Jefferson and the Indians: The Tragic Fate of the First Americans / Edition 1

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Overview

In Thomas Jefferson's time, white Americans were bedeviled by a moral dilemma unyielding to reason and sentiment: what to do about the presence of black slaves and free Indians. That Jefferson himself was caught between his own soaring rhetoric and private behavior toward blacks has long been known. But the tortured duality of his attitude toward Indians is only now being unearthed.

In this landmark history, Anthony Wallace takes us on a tour of discovery to unexplored regions of Jefferson's mind. There, the bookish Enlightenment scholar--collector of Indian vocabularies, excavator of ancient burial mounds, chronicler of the eloquence of America's native peoples, and mourner of their tragic fate--sits uncomfortably close to Jefferson the imperialist and architect of Indian removal. Impelled by the necessity of expanding his agrarian republic, he became adept at putting a philosophical gloss on his policy of encroachment, threats of war, and forced land cessions--a policy that led, eventually, to cultural genocide.

In this compelling narrative, we see how Jefferson's close relationships with frontier fighters and Indian agents, land speculators and intrepid explorers, European travelers, missionary scholars, and the chiefs of many Indian nations all complicated his views of the rights and claims of the first Americans. Lavishly illustrated with scenes and portraits from the period, Jefferson and the Indians adds a troubled dimension to one of the most enigmatic figures of American history, and to one of its most shameful legacies.

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Editorial Reviews

New Republic

Whatever Wallace writes is worth reading...Wallace's analysis borrows from other works, but much of it is also new, shrewd, and useful...Wallace is attracted to interesting and complicated historical characters in whose lives culture and society sometimes seem to reduce to manifestations of individual traits and individual crises. And true to form, Wallace finds the key to Jefferson's paradoxical attitudes toward Indian peoples—and, more generally, to a contradictory and tangled history of American policies toward Indians—in his 'deeply controlling temperament.' Jefferson confused himself with the people, Wallace contends, and projected onto them his own desire for control and (they always go together) his own fear of control.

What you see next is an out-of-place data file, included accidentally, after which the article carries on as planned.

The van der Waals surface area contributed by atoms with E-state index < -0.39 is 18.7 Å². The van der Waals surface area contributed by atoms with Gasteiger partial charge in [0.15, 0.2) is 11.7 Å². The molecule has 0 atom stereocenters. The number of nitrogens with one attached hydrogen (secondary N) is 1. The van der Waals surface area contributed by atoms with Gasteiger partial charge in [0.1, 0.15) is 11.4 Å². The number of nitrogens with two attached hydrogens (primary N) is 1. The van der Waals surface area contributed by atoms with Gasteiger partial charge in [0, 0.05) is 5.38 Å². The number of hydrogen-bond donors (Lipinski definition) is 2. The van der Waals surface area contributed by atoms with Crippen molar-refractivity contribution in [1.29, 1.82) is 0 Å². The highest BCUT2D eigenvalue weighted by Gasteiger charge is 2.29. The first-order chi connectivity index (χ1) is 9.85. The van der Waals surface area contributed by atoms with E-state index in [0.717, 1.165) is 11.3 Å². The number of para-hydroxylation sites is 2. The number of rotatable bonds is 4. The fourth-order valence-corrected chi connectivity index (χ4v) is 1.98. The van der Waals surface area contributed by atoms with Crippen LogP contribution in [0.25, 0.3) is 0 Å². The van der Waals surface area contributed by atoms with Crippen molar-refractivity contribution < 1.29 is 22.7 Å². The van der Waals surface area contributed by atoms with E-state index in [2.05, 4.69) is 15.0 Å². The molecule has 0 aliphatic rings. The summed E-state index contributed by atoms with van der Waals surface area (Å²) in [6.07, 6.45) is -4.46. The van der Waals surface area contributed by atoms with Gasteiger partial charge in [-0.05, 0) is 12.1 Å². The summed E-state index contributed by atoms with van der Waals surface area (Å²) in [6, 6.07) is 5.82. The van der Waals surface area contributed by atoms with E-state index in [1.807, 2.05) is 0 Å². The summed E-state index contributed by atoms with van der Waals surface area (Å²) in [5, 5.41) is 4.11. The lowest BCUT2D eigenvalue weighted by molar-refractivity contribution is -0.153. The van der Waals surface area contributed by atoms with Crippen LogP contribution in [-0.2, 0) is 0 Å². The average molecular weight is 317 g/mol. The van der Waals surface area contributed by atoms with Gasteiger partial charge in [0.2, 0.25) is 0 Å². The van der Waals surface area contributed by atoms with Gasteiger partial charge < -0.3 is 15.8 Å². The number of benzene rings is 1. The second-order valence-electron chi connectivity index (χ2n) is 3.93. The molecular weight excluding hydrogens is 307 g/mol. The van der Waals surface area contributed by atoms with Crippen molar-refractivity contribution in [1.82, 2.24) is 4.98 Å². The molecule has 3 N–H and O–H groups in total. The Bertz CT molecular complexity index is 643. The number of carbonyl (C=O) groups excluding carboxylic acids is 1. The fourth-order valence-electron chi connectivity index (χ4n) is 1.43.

— Richard White

Washington Times

Mr. Wallace is a rare and respected scholar, a cultural anthropologist who has written masterful works of American history...No one...has focused so sharply and has brought together the scattered pieces of Jefferson's changing thoughts so lucidly. That intense reconstruction produces some surprises, some of them sure to be controversial...In this finely written and richly detailed study, Mr. Wallace raises unsettling questions about the deep roots, not only of Indian mistreatment, but more broadly of official intolerance toward cultural variety and conflict in all their forms.
— Elliott West

New Yorker
Jefferson and the Indians shows how his romantic fascination with Native American cultures, traditions, and languages went hand in hand with energetic designs to resettle their lands, his firm belief that settlers would eventually 'cover the whole northern, if not southern continent,' and his determination that there should not be 'either blot or mixture on that surface.
Booklist

[An] outstanding scholarly investigation of the dichotomy between Jefferson the visionary philosopher and Jefferson the practical politician.
— Margaret Flanagan

H-Net Reviews

"There [are] hundreds of studies on Thomas Jefferson...Many make valuable contributions to our understanding of the subject in question, and none more than Anthony Wallace's excellent new book on Jefferson and the Indians...Shifting our attention to the Native Americans whose lands Jefferson so coveted, Wallace's book nicely complements the extensive critical literature on Jefferson and slavery...Richly complex."